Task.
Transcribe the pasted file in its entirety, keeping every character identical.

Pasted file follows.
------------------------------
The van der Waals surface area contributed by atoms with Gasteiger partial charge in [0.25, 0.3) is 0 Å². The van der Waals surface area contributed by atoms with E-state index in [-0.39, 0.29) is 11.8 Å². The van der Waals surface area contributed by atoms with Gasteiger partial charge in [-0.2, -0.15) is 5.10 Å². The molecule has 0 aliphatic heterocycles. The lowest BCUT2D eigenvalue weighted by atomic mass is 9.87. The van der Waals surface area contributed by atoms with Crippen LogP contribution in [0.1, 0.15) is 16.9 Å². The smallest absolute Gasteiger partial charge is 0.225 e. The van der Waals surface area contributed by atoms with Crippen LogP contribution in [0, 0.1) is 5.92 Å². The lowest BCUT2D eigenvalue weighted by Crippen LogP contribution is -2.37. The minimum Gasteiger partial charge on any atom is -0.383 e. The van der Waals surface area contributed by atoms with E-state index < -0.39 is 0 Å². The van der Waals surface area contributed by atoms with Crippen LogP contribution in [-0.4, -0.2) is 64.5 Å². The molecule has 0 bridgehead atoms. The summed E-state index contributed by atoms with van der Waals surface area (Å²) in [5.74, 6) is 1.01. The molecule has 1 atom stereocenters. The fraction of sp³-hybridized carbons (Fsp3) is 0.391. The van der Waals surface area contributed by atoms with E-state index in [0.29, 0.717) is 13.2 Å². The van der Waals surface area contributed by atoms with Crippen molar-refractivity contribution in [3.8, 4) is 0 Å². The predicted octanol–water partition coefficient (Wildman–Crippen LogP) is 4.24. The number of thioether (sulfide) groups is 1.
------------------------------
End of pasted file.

The van der Waals surface area contributed by atoms with Gasteiger partial charge in [0.25, 0.3) is 0 Å². The van der Waals surface area contributed by atoms with E-state index in [-0.39, 0.29) is 11.8 Å². The van der Waals surface area contributed by atoms with Gasteiger partial charge in [-0.2, -0.15) is 5.10 Å². The molecule has 0 aliphatic heterocycles. The lowest BCUT2D eigenvalue weighted by atomic mass is 9.87. The van der Waals surface area contributed by atoms with Crippen LogP contribution in [0.1, 0.15) is 16.9 Å². The smallest absolute Gasteiger partial charge is 0.225 e. The van der Waals surface area contributed by atoms with Crippen LogP contribution in [0, 0.1) is 5.92 Å². The lowest BCUT2D eigenvalue weighted by Crippen LogP contribution is -2.37. The minimum Gasteiger partial charge on any atom is -0.383 e. The van der Waals surface area contributed by atoms with E-state index < -0.39 is 0 Å². The van der Waals surface area contributed by atoms with Crippen LogP contribution in [-0.4, -0.2) is 64.5 Å². The molecule has 0 bridgehead atoms. The summed E-state index contributed by atoms with van der Waals surface area (Å²) in [5.74, 6) is 1.01. The molecule has 1 atom stereocenters. The fraction of sp³-hybridized carbons (Fsp3) is 0.391. The van der Waals surface area contributed by atoms with E-state index in [0.29, 0.717) is 13.2 Å². The van der Waals surface area contributed by atoms with Crippen molar-refractivity contribution in [3.8, 4) is 0 Å². The predicted octanol–water partition coefficient (Wildman–Crippen LogP) is 4.24. The number of thioether (sulfide) groups is 1.